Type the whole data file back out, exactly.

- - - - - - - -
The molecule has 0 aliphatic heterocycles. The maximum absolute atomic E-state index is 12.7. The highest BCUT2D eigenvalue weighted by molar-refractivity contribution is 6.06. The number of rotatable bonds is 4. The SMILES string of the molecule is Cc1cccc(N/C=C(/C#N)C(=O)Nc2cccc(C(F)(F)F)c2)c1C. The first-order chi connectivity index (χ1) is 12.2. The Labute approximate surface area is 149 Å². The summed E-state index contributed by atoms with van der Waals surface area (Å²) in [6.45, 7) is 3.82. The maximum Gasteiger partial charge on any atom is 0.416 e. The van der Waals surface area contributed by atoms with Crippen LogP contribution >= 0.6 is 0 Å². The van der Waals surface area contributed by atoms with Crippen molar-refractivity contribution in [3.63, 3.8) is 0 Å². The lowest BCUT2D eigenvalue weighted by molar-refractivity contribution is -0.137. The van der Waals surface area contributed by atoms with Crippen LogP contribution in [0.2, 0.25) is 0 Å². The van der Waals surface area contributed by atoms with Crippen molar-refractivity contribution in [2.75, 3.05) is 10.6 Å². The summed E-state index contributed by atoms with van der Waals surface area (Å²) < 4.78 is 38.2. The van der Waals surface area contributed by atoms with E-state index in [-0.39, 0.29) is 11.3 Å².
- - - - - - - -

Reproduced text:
The molecule has 0 aliphatic heterocycles. The maximum absolute atomic E-state index is 12.7. The highest BCUT2D eigenvalue weighted by molar-refractivity contribution is 6.06. The number of rotatable bonds is 4. The SMILES string of the molecule is Cc1cccc(N/C=C(/C#N)C(=O)Nc2cccc(C(F)(F)F)c2)c1C. The first-order chi connectivity index (χ1) is 12.2. The Labute approximate surface area is 149 Å². The summed E-state index contributed by atoms with van der Waals surface area (Å²) in [6.45, 7) is 3.82. The maximum Gasteiger partial charge on any atom is 0.416 e. The van der Waals surface area contributed by atoms with Crippen LogP contribution >= 0.6 is 0 Å². The van der Waals surface area contributed by atoms with Crippen molar-refractivity contribution in [3.63, 3.8) is 0 Å². The lowest BCUT2D eigenvalue weighted by molar-refractivity contribution is -0.137. The van der Waals surface area contributed by atoms with Crippen LogP contribution in [0.2, 0.25) is 0 Å². The van der Waals surface area contributed by atoms with Crippen molar-refractivity contribution in [2.75, 3.05) is 10.6 Å². The summed E-state index contributed by atoms with van der Waals surface area (Å²) < 4.78 is 38.2. The van der Waals surface area contributed by atoms with E-state index in [-0.39, 0.29) is 11.3 Å².